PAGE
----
Abortion should be treated solely as a medical issue, and not as a crime, the UK's leading pregnancy doctors have said.
Under the current law in England, Wales, and Scotland, it is illegal for a woman to have an abortion without securing approval from two doctors. Shockingly, a woman who fails to do so can still be punished with a life prison sentence.
In Northern Ireland, abortions are only legal if a woman's life is at risk or there is a serious threat to her physical or mental health. However, since June women in Northern Ireland have been eligible to receive free abortions on the NHS in England.
The Royal College of Obstetricians and Gynaecologists (RCOG), which represents the group of doctors who carry out the majority of the UK's abortion services, announced on its website yesterday that it has "voted strongly in favour of supporting the removal of criminal sanctions associated with abortion in the UK."
"Abortion services should be regulated; however, abortion - for women, doctors and other healthcare professionals - should be treated as a medical, rather than a criminal issue," the RCOG said in a statement. The RCOG also said it is not calling for any change to the current 24-week gestational limit on abortions in the UK.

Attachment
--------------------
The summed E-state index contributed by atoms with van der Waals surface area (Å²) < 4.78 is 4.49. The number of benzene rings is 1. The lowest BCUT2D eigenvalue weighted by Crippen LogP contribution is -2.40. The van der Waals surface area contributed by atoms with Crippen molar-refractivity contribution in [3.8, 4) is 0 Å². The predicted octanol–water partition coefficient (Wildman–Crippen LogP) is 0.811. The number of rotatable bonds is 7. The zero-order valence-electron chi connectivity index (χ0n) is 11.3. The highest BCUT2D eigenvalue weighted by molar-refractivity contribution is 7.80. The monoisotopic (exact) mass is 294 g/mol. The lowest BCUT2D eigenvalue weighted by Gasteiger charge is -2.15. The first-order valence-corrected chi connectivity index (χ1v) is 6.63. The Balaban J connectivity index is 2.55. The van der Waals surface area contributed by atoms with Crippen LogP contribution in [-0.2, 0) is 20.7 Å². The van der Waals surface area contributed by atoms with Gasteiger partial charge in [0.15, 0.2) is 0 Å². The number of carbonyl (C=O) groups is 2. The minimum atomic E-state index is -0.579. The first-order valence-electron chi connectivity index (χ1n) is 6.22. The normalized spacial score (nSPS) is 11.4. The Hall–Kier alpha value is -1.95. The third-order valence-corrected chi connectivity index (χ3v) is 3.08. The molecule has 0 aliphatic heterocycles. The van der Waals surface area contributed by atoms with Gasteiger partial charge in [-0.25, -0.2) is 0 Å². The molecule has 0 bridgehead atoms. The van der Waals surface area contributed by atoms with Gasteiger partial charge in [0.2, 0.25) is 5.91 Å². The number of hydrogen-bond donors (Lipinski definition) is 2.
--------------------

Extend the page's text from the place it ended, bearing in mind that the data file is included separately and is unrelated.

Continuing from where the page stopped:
"I want to be clear that decriminalisation does not mean deregulation and abortion services should be subject to regulatory and professional standards, in line with other medical procedures," the RCOG's President, Professor Lesley Regan, said. "I strongly believe that the College has a responsibility to protect women’s health by ensuring access to this key healthcare service."
In March of this year, MPs voted in favour of a bill calling for the decriminalisation of abortion in England and Wales. A second reading of the bill in the House of Commons was scheduled, but later postponed after the Prime Minister called a general election.